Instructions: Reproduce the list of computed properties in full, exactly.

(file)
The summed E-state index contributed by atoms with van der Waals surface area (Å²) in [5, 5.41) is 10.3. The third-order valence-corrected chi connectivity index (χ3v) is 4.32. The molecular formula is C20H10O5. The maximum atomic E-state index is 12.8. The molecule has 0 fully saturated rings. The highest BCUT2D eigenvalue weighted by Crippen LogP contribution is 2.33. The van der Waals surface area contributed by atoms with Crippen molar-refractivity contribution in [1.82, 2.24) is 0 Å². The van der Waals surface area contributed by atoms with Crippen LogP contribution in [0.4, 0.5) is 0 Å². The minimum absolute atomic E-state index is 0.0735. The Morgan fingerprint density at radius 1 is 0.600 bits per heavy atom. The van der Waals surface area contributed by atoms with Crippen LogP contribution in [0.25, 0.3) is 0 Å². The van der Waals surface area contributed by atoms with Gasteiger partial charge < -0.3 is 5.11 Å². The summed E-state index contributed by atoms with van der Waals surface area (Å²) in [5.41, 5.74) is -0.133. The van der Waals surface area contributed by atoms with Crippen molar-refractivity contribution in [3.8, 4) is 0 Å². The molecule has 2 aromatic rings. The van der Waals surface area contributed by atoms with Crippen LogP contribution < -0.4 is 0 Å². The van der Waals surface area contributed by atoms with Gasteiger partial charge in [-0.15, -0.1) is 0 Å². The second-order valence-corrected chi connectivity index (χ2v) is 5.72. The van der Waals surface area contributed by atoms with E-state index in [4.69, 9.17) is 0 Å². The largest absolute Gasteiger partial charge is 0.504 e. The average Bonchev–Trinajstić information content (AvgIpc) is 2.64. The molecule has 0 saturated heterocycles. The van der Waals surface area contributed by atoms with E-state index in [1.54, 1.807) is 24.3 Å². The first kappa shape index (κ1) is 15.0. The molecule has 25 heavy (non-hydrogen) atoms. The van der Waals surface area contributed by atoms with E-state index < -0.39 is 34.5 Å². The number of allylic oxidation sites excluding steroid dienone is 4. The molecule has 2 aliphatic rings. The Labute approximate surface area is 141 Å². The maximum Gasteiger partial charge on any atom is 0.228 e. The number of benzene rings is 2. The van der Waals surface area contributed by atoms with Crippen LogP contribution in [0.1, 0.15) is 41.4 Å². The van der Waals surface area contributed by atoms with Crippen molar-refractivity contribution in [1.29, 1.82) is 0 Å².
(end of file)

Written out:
The summed E-state index contributed by atoms with van der Waals surface area (Å²) in [5, 5.41) is 10.3. The third-order valence-corrected chi connectivity index (χ3v) is 4.32. The molecular formula is C20H10O5. The maximum atomic E-state index is 12.8. The molecule has 0 fully saturated rings. The highest BCUT2D eigenvalue weighted by Crippen LogP contribution is 2.33. The van der Waals surface area contributed by atoms with Crippen molar-refractivity contribution in [1.82, 2.24) is 0 Å². The van der Waals surface area contributed by atoms with Crippen LogP contribution in [0.4, 0.5) is 0 Å². The minimum absolute atomic E-state index is 0.0735. The Morgan fingerprint density at radius 1 is 0.600 bits per heavy atom. The van der Waals surface area contributed by atoms with Crippen LogP contribution in [0.25, 0.3) is 0 Å². The van der Waals surface area contributed by atoms with Gasteiger partial charge < -0.3 is 5.11 Å². The summed E-state index contributed by atoms with van der Waals surface area (Å²) in [5.41, 5.74) is -0.133. The van der Waals surface area contributed by atoms with Crippen molar-refractivity contribution in [3.8, 4) is 0 Å². The molecule has 2 aromatic rings. The van der Waals surface area contributed by atoms with Crippen LogP contribution < -0.4 is 0 Å². The van der Waals surface area contributed by atoms with Gasteiger partial charge in [-0.15, -0.1) is 0 Å². The second-order valence-corrected chi connectivity index (χ2v) is 5.72. The van der Waals surface area contributed by atoms with E-state index in [4.69, 9.17) is 0 Å². The largest absolute Gasteiger partial charge is 0.504 e. The average Bonchev–Trinajstić information content (AvgIpc) is 2.64. The molecule has 0 saturated heterocycles. The van der Waals surface area contributed by atoms with E-state index in [1.54, 1.807) is 24.3 Å². The first kappa shape index (κ1) is 15.0. The molecule has 25 heavy (non-hydrogen) atoms. The van der Waals surface area contributed by atoms with E-state index < -0.39 is 34.5 Å². The number of allylic oxidation sites excluding steroid dienone is 4. The molecule has 2 aliphatic rings. The Labute approximate surface area is 141 Å². The maximum Gasteiger partial charge on any atom is 0.228 e. The number of benzene rings is 2. The van der Waals surface area contributed by atoms with Crippen LogP contribution in [0.1, 0.15) is 41.4 Å². The van der Waals surface area contributed by atoms with Crippen molar-refractivity contribution in [1.29, 1.82) is 0 Å².